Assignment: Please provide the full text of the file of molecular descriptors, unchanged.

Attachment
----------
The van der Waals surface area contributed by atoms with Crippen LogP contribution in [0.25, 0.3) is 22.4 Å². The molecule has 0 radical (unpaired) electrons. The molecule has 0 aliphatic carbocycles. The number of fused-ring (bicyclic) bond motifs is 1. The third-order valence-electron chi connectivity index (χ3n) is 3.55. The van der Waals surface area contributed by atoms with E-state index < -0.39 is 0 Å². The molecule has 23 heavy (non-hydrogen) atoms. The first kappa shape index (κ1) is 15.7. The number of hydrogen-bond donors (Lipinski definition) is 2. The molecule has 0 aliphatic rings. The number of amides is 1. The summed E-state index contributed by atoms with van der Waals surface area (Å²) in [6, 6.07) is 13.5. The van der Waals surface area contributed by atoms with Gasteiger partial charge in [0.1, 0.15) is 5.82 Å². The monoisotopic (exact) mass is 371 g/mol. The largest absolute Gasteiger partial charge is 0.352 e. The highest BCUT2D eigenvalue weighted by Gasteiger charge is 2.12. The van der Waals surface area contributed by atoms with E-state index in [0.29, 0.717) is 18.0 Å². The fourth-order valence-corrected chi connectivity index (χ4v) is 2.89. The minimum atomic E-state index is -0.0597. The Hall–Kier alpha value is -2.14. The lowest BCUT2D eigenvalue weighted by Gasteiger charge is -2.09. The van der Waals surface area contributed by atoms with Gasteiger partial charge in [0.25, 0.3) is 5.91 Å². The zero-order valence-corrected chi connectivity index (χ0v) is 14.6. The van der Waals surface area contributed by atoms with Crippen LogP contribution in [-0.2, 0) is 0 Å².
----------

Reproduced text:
The van der Waals surface area contributed by atoms with Crippen LogP contribution in [0.25, 0.3) is 22.4 Å². The molecule has 0 radical (unpaired) electrons. The molecule has 0 aliphatic carbocycles. The number of fused-ring (bicyclic) bond motifs is 1. The third-order valence-electron chi connectivity index (χ3n) is 3.55. The van der Waals surface area contributed by atoms with E-state index < -0.39 is 0 Å². The molecule has 23 heavy (non-hydrogen) atoms. The first kappa shape index (κ1) is 15.7. The number of hydrogen-bond donors (Lipinski definition) is 2. The molecule has 0 aliphatic rings. The number of amides is 1. The summed E-state index contributed by atoms with van der Waals surface area (Å²) in [6, 6.07) is 13.5. The van der Waals surface area contributed by atoms with Gasteiger partial charge in [0.1, 0.15) is 5.82 Å². The monoisotopic (exact) mass is 371 g/mol. The largest absolute Gasteiger partial charge is 0.352 e. The highest BCUT2D eigenvalue weighted by Gasteiger charge is 2.12. The van der Waals surface area contributed by atoms with E-state index in [0.29, 0.717) is 18.0 Å². The fourth-order valence-corrected chi connectivity index (χ4v) is 2.89. The minimum atomic E-state index is -0.0597. The Hall–Kier alpha value is -2.14. The lowest BCUT2D eigenvalue weighted by Gasteiger charge is -2.09. The van der Waals surface area contributed by atoms with Gasteiger partial charge in [0.25, 0.3) is 5.91 Å². The zero-order valence-corrected chi connectivity index (χ0v) is 14.6. The van der Waals surface area contributed by atoms with Crippen LogP contribution in [-0.2, 0) is 0 Å².